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Baltimore's First Opportunity Zone Investment Is A Greektown Shopping Center

A rendering of the Yard 56 retail development in the Greektown neighborhood of Baltimore

Even though their regulations won't be finalized until the government shutdown is over, opportunity zones are already spurring investment in Baltimore.

A subsidiary of Prudential Financial called Prudential Financial Impact Investments has announced its intent to invest in the first phase of MCB Real Estate's Yard 56 development in the Greektown neighborhood of East Baltimore, the Baltimore Business Journal reports. The first phase will be a single-story, 106K SF shopping center, estimated to deliver in the third quarter.

Located at 5601 Eastern Ave., Yard 56 will sit across from the Johns Hopkins Bayview Medical Center. At full build-out, local developer MCB expects the 20-acre site to contain 2.2M SF of retail, office, hotel and residential space.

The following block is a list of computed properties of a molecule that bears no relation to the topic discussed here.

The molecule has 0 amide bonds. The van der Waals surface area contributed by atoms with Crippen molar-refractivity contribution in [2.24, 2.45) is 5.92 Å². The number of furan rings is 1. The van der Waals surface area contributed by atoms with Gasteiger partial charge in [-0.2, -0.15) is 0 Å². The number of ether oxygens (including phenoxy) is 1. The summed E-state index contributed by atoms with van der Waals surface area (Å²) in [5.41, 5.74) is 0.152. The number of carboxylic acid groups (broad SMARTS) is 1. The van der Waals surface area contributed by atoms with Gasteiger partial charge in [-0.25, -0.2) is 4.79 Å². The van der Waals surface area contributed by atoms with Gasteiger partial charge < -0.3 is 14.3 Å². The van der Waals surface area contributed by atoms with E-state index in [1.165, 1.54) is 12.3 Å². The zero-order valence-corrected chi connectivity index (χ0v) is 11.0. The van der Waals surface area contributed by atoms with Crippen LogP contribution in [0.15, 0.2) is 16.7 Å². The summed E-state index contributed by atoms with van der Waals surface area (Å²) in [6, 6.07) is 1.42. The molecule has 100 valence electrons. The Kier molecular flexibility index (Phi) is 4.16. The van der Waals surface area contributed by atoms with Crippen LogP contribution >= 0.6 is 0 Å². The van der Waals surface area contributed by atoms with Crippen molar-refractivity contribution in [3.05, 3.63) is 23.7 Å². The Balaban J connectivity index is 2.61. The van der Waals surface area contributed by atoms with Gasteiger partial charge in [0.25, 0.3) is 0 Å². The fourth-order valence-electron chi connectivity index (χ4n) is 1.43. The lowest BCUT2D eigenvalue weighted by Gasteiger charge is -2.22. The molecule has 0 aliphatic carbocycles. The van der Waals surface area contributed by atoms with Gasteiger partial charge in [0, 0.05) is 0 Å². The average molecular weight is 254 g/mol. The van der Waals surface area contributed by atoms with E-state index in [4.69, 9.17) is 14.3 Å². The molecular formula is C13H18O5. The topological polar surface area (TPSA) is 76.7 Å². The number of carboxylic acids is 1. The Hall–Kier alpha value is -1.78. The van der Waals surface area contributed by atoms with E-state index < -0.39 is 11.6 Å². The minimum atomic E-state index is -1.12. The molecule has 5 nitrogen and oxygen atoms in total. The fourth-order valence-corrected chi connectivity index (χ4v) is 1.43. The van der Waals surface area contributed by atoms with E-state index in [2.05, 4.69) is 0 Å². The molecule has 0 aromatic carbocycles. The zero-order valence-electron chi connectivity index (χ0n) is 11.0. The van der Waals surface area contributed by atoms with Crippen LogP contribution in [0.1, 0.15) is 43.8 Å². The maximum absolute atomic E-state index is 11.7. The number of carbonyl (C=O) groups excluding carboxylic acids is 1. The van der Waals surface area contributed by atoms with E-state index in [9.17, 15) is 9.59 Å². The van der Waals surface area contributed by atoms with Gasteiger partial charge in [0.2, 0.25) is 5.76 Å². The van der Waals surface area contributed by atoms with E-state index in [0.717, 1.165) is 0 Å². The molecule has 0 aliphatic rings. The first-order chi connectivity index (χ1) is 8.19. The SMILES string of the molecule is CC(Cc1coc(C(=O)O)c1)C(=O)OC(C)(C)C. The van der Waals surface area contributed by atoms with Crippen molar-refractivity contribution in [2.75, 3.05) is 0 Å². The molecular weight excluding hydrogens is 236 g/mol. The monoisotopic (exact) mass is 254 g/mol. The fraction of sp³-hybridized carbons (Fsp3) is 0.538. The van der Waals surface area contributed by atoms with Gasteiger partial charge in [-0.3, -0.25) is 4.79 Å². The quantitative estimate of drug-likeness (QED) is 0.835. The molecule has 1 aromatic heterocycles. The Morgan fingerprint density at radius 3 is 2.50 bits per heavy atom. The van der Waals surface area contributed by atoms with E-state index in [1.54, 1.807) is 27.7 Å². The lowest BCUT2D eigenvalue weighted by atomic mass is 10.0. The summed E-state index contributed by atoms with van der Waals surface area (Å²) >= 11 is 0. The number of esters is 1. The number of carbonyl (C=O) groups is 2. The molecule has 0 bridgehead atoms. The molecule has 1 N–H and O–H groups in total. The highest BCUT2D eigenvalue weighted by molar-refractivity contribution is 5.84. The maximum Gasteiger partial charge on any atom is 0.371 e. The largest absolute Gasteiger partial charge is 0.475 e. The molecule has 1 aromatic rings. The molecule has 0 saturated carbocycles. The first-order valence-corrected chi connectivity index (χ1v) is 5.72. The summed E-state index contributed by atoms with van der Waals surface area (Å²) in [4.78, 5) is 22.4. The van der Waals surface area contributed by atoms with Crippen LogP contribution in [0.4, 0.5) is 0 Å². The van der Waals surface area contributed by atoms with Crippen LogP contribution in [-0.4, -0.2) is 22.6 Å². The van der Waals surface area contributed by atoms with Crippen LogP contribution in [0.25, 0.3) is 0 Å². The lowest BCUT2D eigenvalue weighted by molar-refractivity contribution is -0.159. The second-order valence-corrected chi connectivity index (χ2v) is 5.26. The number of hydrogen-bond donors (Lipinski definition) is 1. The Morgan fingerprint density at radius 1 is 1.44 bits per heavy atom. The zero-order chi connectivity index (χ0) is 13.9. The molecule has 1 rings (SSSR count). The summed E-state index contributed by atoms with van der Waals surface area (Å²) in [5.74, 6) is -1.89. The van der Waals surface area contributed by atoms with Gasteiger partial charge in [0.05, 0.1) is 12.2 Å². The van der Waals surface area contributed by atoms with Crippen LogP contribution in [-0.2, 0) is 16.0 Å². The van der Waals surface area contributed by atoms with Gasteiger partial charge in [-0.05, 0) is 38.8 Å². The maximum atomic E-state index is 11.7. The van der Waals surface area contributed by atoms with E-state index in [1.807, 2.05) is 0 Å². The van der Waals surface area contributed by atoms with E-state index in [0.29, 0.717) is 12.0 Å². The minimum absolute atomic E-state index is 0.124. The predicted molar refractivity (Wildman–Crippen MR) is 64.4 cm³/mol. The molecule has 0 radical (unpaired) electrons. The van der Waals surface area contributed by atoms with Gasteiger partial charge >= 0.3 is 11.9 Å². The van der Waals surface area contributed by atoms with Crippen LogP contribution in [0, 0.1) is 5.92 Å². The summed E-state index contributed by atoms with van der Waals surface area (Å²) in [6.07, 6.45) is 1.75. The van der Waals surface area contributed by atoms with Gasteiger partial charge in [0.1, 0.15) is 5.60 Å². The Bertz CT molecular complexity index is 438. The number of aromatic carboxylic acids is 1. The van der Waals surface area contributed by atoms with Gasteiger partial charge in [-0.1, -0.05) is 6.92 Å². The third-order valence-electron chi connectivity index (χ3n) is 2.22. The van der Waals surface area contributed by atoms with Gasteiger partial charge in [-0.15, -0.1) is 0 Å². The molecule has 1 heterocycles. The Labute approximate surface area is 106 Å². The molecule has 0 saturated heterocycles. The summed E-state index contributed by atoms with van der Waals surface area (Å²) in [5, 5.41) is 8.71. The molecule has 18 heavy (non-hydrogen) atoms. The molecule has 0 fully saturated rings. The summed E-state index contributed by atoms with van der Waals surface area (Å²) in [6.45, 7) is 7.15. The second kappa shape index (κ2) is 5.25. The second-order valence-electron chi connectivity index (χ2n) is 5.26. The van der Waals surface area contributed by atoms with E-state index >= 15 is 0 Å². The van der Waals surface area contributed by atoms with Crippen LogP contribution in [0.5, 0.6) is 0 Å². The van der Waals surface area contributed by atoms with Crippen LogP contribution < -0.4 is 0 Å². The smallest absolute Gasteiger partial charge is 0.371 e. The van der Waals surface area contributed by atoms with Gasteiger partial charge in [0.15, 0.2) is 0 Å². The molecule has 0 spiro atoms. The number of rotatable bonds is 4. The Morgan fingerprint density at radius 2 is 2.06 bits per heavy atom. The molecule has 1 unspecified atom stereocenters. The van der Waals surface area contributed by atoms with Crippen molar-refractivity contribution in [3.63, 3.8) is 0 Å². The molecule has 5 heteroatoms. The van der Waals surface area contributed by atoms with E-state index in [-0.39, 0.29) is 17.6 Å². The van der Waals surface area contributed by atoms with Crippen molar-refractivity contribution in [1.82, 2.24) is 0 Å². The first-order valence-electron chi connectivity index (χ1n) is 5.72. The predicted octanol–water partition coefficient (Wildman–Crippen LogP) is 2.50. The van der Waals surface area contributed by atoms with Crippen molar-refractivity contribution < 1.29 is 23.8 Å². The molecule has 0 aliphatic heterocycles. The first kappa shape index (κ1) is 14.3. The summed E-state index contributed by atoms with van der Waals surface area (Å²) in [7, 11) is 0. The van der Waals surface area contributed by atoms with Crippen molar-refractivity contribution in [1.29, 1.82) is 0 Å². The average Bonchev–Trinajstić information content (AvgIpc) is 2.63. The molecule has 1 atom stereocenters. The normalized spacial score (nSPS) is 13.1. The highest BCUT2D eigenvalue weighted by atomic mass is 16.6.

In early January, the company announced it had reached 80% lease-up on its first phase with the signings of Chipotle, Panda Express and Brass Tap Craft Beer Bar, along with day spa Top Coat. Previously, it had announced leases to regional grocery store chain Streets Markets Cafe and an LA Fitness branch. Segall Group has identified itself as a leasing agent for the property, though it was not mentioned in the latest release.

The size of Prudential's investment in Yard 56 was not disclosed, but it is tabbed specifically for the first phase of the project, which is estimated to cost $77M, according to the BBJ. MCB Managing Partner David Bramble told the BBJ that Prudential is providing "crucial capital [and] expertise [with] catalytic urban redevelopment."

Yard 56 sits on the former site of the first Pemco International factory, which the Baltimore-founded company abandoned when it moved its headquarters to Alabama in 2006. MCB spent months razing the site and performing environmental remediation, according to the BBJ. The project is also utilizing new market tax credits for the development, which will replace what a Prudential executive called "a sign of urban decay," the BBJ reports.